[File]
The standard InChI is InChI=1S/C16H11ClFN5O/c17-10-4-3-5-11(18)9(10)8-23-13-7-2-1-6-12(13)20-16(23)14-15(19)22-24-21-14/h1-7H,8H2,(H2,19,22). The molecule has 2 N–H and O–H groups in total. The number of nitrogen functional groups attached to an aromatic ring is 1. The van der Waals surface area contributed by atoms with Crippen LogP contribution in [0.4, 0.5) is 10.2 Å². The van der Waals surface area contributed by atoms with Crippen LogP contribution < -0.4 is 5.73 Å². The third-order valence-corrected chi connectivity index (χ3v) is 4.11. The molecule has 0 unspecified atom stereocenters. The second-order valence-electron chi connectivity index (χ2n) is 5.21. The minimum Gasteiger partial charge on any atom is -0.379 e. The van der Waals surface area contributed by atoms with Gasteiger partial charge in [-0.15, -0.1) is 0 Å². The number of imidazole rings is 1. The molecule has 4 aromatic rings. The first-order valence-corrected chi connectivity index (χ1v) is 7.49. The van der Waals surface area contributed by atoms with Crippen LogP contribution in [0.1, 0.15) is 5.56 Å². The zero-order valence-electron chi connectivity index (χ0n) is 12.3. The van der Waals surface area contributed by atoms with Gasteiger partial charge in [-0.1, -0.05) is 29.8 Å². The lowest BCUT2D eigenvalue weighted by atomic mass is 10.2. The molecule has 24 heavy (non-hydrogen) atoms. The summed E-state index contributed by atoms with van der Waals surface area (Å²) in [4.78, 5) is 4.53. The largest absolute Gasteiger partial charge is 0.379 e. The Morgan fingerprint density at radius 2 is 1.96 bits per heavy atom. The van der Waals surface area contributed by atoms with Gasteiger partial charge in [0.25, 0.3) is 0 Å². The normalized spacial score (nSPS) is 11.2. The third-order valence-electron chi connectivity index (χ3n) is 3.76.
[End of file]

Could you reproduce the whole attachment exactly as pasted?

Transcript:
The standard InChI is InChI=1S/C16H11ClFN5O/c17-10-4-3-5-11(18)9(10)8-23-13-7-2-1-6-12(13)20-16(23)14-15(19)22-24-21-14/h1-7H,8H2,(H2,19,22). The molecule has 2 N–H and O–H groups in total. The number of nitrogen functional groups attached to an aromatic ring is 1. The van der Waals surface area contributed by atoms with Crippen LogP contribution in [0.4, 0.5) is 10.2 Å². The van der Waals surface area contributed by atoms with Crippen LogP contribution < -0.4 is 5.73 Å². The third-order valence-corrected chi connectivity index (χ3v) is 4.11. The molecule has 0 unspecified atom stereocenters. The second-order valence-electron chi connectivity index (χ2n) is 5.21. The minimum Gasteiger partial charge on any atom is -0.379 e. The van der Waals surface area contributed by atoms with Gasteiger partial charge in [-0.15, -0.1) is 0 Å². The number of imidazole rings is 1. The molecule has 4 aromatic rings. The first-order valence-corrected chi connectivity index (χ1v) is 7.49. The van der Waals surface area contributed by atoms with Crippen LogP contribution in [0.1, 0.15) is 5.56 Å². The zero-order valence-electron chi connectivity index (χ0n) is 12.3. The van der Waals surface area contributed by atoms with Gasteiger partial charge in [-0.1, -0.05) is 29.8 Å². The lowest BCUT2D eigenvalue weighted by atomic mass is 10.2. The molecule has 24 heavy (non-hydrogen) atoms. The summed E-state index contributed by atoms with van der Waals surface area (Å²) in [4.78, 5) is 4.53. The largest absolute Gasteiger partial charge is 0.379 e. The Morgan fingerprint density at radius 2 is 1.96 bits per heavy atom. The van der Waals surface area contributed by atoms with Gasteiger partial charge in [0.25, 0.3) is 0 Å². The normalized spacial score (nSPS) is 11.2. The third-order valence-electron chi connectivity index (χ3n) is 3.76.